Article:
A city divided, big name arrivals and the new kids on the block looking to rein supreme. It could have been the much-hyped Manchester derby, but it’s Australia’s own version of the battle of the noisy neighbours, Melbourne Heart versus Melbourne Victory.
The country’s fledgling league always tried its best to encourage derbies between it’s widespread teams, but the size of Australia and the location of the competition’s teams means that these derbies were not so much based on an uncomfortable close proximity to each other but instead fiery results. As a consequence, these derbies lacked the local panache that defines the world’s very best rivalries.
That was the case until last year when the Melbourne Heart entered the A-League and dramatically changed the landscape of football in Australia’s sporting capital. Entering a crowded marketplace where thirteen teams jostle for the title of being the premier team in Melbourne, they were aimed at bridging the gap between disillusioned supporters of the “old soccer” in Australia who felt alienated by the country’s new premier division, which left them behind in search of the “new football”.
Those who had been there in the days of the NSL were disenchanted by the competition’s new look and feel, but the Melbourne Heart made it their goal to bring these fans to the A-League table. Building on the success of the Melbourne Victory, who are the most successful team in the competition’s short history and as an effect have the largest crowd attendance, the Heart entered the competition under the tutelage of Jon Van’t Schip, looking to make their mark on the division.
While they didn’t canter to a title or come by success too easily, they did bring to the competition what it had been crying out for – a true local derby. They provided the second half of the much-sought platform to maximise the A-League’s growth, when they faced the Victory at AAMI Park in October 2010. Drawing an impressive crowd of 25,897 (within the context of A-League attendances), a hard fought battle was won by the Heart 2-1.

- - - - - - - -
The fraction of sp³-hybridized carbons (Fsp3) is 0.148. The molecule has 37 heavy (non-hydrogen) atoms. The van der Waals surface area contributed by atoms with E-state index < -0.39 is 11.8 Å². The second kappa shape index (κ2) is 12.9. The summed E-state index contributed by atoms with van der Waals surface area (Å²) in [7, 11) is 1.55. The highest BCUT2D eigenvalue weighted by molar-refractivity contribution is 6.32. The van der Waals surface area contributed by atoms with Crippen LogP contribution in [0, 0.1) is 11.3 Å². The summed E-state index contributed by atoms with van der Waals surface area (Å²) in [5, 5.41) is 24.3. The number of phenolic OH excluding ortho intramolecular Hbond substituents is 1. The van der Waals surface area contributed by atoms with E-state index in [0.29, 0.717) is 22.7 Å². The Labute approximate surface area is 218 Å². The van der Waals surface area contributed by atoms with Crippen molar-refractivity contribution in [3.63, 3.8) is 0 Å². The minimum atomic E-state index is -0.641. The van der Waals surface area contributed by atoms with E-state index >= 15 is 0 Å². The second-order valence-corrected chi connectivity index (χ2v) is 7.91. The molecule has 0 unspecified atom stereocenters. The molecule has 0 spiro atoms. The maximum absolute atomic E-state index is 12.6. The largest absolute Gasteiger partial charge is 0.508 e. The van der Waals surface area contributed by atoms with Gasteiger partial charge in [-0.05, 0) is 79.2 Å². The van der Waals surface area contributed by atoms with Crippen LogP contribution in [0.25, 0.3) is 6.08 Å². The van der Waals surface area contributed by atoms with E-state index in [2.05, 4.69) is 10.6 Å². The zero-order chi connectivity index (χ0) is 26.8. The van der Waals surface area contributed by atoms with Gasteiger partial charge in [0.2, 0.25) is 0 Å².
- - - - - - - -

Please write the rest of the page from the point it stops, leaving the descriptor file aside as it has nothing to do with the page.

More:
Since then four games have taken place between the Heart and the Victory, the latest instalment just last night, with two red cards, twenty-seven yellows and eleven goals in between. While the latest clash produced no goals, it did provide the largest crowd of any derby, due to the new meaning that the game had taken on after the return of the Galactiroos.
The Galactiroos are, more specifically, Harry Kewell and Brett Emerton. The one in question was the Victory’s Harry Kewell, whose return back home has seen a surge in press coverage of the A-League, something the league was crying out for after seeing crowds on the wane. Kewell’s reputation as one of Australia’s finest footballing products has contributed to the excitement behind season seven of the A-League, and added a new dimension to a simmering derby.
This derby was preceded by an exciting clash back in January this year, where there was a pulsating 2-2 draw on show that became forgotten in the aftermath of a shocking tackle by Kevin Muscat. Controversies like this, which ended with an eight match ban for the defender, a ban which ended his career, have added fuel to the fire in this young derby.
While the most recent episode of the derby was a dire 0-0, taking place the night before the battle in Manchester, did not serve up the goals like Mancini’s men did, nor did it be hailed as a turning point by anyone of note, a strong crowd numbering 40,000 gave a strong reminder of the power rivalries have over football fans.
Derbies have the power to define a league, as Celtic and Rangers do when one ponders the Scottish league. To a smaller extent, the same has occurred in Spain where Barcelona and Real Madrid have stamped their superiority over those around them.
Derbies have the power to define a club. One can barely mention Milan without the other one coming to mind, and likewise the success of Argentinean giants Boca Juniors and River Plate can only be measured in relation to the other.
The Football Federation Australia, in that sense, holds a great power in their hands. Very rarely do we have the chance, given the small scale of the game in Australia in relation to other codes, to develop something that becomes a part of our national identity and the identity of the Australian game as a whole. Nurturing the Melbourne Derby, while not manufacturing it, is key to the success of the A-League. Rivalries do not develop out of people being told what to do – it is something deeper that stirs inside when an innocuous game goes from just that to something so much more.
The power of the derby need not be underestimated. Given the potential growth of the game in Australia’s fledgling league, one day Melbourne Heart vs Melbourne Victory could stand shoulder to shoulder with Manchester.